THE THUNDER TREE

LESSONS FROM AN URBAN WILDLAND

Natural history and memories fashion this ode to Colorado's High Line Canal by Pyle (Wintergreen, 1986), whose gentle style belies a lyric intensity rarely found in place-portraits. The one-hundred-year-old High Line Canal, a once great notion to bring Rocky Mountain water to irrigate the Great Plains, caught Pyle's imagination when he was a boy—and it has mesmerized him ever since. The canal, never completed and long abandoned, is still in evidence around the Denver area, but whereas in Pyle's youth it was a place of mystery and life, now it's bordered by senescent farms and industrial parks, trashed by dumping, its riparian habitat for the most part devastated. Pyle brings us back through the canal's past, exploring pockets of Coloradan history to provide the whys and wherefores behind the building of the structure. Given the scarcity of water in those parts, the canal attracted not only farms but a cascade of plants and wildlife as well: foxes and racoons, cornflowers and toads, magpies and cottonwoods, and various types of butterflies—painted ladies and question marks and mourning cloaks. The author's rhapsodies are short-lived, though, as he slips into gloom while he ponders the canal's current state of affairs—environmental disfigurement in the wake of urban sprawl; the woeful extinction of local species; the humiliation of a unique place. It comes as no surprise that he winds up with a plea to protect the canal and its remaining wildlands. Never preachy, never cloying: a powerful and memorable example of place-writing.

Pub Date: May 1, 1993

ISBN: 0-395-46631-8

Page Count: 224

Publisher: Houghton Mifflin

Review Posted Online: May 20, 2010

Kirkus Reviews Issue: March 15, 1993

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A quirky wonder of a book.

WHY FISH DON'T EXIST

A STORY OF LOSS, LOVE, AND THE HIDDEN ORDER OF LIFE

A Peabody Award–winning NPR science reporter chronicles the life of a turn-of-the-century scientist and how her quest led to significant revelations about the meaning of order, chaos, and her own existence.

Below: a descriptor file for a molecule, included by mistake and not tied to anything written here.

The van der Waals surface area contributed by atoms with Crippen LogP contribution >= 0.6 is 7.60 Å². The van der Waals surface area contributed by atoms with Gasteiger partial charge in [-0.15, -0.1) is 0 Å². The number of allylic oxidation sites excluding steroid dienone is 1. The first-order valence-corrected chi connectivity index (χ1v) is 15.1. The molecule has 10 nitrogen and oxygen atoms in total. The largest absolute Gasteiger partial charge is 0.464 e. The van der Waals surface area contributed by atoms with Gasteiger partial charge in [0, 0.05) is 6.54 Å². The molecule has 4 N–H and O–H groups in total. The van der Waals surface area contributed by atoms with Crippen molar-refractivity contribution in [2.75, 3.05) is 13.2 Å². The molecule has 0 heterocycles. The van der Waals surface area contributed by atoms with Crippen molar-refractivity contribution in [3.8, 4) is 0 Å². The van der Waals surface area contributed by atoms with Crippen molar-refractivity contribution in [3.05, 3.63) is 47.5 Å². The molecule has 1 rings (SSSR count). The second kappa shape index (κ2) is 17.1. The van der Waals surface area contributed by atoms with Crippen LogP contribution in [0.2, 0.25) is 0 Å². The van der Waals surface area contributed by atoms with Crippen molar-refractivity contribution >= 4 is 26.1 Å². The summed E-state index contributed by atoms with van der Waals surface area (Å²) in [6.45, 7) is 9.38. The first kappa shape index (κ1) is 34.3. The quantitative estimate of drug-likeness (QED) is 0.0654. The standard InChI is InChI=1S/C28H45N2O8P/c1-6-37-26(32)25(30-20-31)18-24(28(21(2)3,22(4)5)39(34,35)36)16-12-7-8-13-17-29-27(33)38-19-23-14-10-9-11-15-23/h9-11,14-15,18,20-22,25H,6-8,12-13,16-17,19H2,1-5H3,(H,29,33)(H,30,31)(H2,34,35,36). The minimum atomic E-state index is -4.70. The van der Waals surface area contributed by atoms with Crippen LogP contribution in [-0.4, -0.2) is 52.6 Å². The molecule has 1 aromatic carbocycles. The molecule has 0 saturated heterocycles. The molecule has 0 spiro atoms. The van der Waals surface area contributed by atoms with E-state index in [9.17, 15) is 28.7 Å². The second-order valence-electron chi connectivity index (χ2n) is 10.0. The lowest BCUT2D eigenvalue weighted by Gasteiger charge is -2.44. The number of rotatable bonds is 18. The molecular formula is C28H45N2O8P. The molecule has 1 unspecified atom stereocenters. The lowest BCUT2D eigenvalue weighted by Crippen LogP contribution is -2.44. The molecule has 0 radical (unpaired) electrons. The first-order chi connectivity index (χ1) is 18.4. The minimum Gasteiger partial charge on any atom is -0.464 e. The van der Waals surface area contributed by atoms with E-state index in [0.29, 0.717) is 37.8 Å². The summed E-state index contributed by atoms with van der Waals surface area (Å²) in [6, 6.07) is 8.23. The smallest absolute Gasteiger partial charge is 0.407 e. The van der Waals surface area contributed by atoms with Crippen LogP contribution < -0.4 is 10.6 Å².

Miller began doing research on David Starr Jordan (1851-1931) to understand how he had managed to carry on after the 1906 San Francisco earthquake destroyed his work. A taxonomist who is credited with discovering “a full fifth of fish known to man in his day,” Jordan had amassed an unparalleled collection of ichthyological specimens. Gathering up all the fish he could save, Jordan sewed the nameplates that had been on the destroyed jars directly onto the fish. His perseverance intrigued the author, who also discusses the struggles she underwent after her affair with a woman ended a heterosexual relationship. Born into an upstate New York farm family, Jordan attended Cornell and then became an itinerant scholar and field researcher until he landed at Indiana University, where his first ichthyological collection was destroyed by lightning. In between this catastrophe and others involving family members’ deaths, he reconstructed his collection. Later, he was appointed as the founding president of Stanford, where he evolved into a Machiavellian figure who trampled on colleagues and sang the praises of eugenics. Miller concludes that Jordan displayed the characteristics of someone who relied on “positive illusions” to rebound from disaster and that his stand on eugenics came from a belief in “a divine hierarchy from bacteria to humans that point[ed]…toward better.” Considering recent research that negates biological hierarchies, the author then suggests that Jordan’s beloved taxonomic category—fish—does not exist. Part biography, part science report, and part meditation on how the chaos that caused Miller’s existential misery could also bring self-acceptance and a loving wife, this unique book is an ingenious celebration of diversity and the mysterious order that underlies all existence.